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The Life and Career of Ted Baer: Solo Practitioner Of Counsel, LaPolt Law, P.C.

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Baer started his legal career with the Navy during the Vietnam War. Like many of his generation, Baer was constantly concerned about getting drafted. So he joined the Navy Reserve after graduating from Duke University Law School and served four-and-a-half years as a judge advocate, or JAG, representing sailors.

Baer says that he handled about 400 cases in that time and the experience taught him that he didn't want to be a litigator or a judge. A scholar of constitutional law, Baer said he was always on the lookout for an AWOL sailor keen to make a constitutional case against the war. Even though he encountered dozens of AWOL sailors, he never met one morally opposed to the war. Generally, they were just young men breaking the rules for an extra day with a girlfriend.



After serving his time, Baer spent a year in New York City as a "vagabond" songwriter, recording fifteen songs and selling one. Baer said he knew then that he wanted a career in the arts; so after a year, he joined Columbia Pictures as a junior attorney. A year later, he moved to a law firm, joining Arrow, Silverman and Parcher as an associate specializing in music law.

"[The firm] represented people like Paul Simon and Art Garfunkel, the Rolling Stones, and a bunch of really big acts—although I didn't work on any of that work. I got the junior kind of work, but it was an interesting introduction into music contracts and music negotiation," Baer said. "I was the only associate for 10 lawyers in the areas that dealt with contract negotiations. So that was a challenge, and it was fun."

When the law firm split up, Baer decided he wanted to work more in the business affairs of movie and television production, so he accepted a job with CBS Entertainment in New York, handling negotiations for programming, which included parades and movies of the week. At that time, CBS was optioning American classics to turn into movies, and Baer was in charge of acquiring rights to the books.

An entertainment career for many means moving west; and for Baer, that opportunity came in 1981, when he was promoted to Vice President, Business Affairs, in Los Angeles. In 1983, he moved to MGM/UA Television.

And then Baer had an epiphany. He realized he was working more and more on his own writing than concentrating on other people's scripts. He realized he wanted to interact more on the creative side with the writers and directors, not just when negotiating their contracts.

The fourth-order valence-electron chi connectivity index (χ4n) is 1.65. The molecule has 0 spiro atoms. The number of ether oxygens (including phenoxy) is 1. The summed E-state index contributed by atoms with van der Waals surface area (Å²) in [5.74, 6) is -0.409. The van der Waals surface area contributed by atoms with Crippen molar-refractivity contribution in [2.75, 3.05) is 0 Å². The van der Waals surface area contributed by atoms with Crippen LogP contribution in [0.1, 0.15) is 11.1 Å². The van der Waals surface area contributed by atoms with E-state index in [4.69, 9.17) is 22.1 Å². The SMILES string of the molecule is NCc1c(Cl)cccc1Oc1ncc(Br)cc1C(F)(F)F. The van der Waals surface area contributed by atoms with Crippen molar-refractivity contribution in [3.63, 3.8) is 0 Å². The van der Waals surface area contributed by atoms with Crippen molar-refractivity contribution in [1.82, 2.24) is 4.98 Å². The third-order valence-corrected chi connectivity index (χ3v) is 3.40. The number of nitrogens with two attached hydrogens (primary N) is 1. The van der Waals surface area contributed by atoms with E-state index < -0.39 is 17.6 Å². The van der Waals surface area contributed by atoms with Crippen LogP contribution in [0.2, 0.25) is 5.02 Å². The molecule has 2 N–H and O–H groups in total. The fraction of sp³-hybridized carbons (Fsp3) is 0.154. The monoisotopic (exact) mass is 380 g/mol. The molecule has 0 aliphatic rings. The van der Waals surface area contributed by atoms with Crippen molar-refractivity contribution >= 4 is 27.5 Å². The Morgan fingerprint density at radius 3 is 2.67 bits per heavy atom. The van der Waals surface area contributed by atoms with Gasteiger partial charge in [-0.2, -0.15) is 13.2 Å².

Baer left business affairs in 1984 and started a production company. He negotiated with MGM and kept an office on the lot.

"I decided that I would try my hand at optioning screenplays and trying my hand at that because I love the creative process and because I was always writing and always writing late at night or early in the morning and lawyering most of the time," he said.

But Baer says he was somewhat naïve about the time it would take to set up and produce deals in Hollywood. He was soon wooed back by MGM to set up a new business affairs unit for United Artists Television. During that transition, Baer realized his best bet would be to start his own firm, working in business affairs and representing writers.

"I really wanted to be working with the talent. That's where my passion was," he said.

His first client had the rights to Rod Serling's Twilight Zone; and Baer negotiated all the contracts for the new series, which introduced him to a new pool of writers.

"The second opportunity was one of those rare synchronicities. I was introduced to a guy who needed a lawyer because his lawyer had a conflict of interest. And he ended up being a really talented and really gifted writer named David Warfield, who was dating a young writer named Callie Khouri," he said. "She had a script she was trying to get made called Thelma & Louise."

Baer represented Khouri, who eventually won an Oscar for Thelma & Louise.

"From the beginning, I've always read material from writers I work with, and I have to understand the material and like the material," he said. "It's hard for me to take the time I do with all clients. Whether I loved it or not didn't matter that it got sold; it got sold. It was such a joy to work with her, and I worked with her for many years."

Those first few writers helped Baer expand his practice, and now he represents dozens of artists. More recently, he assisted the Tupac Shakur estate in the financing and distribution of the documentary Tupac: Resurrection, which is based on the late rapper's life.

Baer, who lives in Santa Barbara and generally commutes to Los Angeles several times a week, is on the board of the Santa Barbara Film Festival. He urged entrepreneurial attorneys interested in blending law with creative arts to start their own firms. When Baer first started, he had to study for and pass the California bar 20 years after passing the New York bar, because he didn't need to be a member of the bar when he worked in business affairs. He worked from an office in his backyard in West L.A. while he built up the firm.

"I studied for three months, which was a task," he said. "Of course, I had three kids running around as I was doing this. They'd come home from school and want to play basketball or read or something. But I took the bar, I passed the bar, and I stayed in my back office for a while and helped produce a television series out of my back office."

The television series was a kids program, which starred a very young Juliette Lewis.

"The parents would come to the back, and we'd be signing deals in my backyard with a bunch of kids running around," he said. "It was never dull."

Duke University School of Law

    


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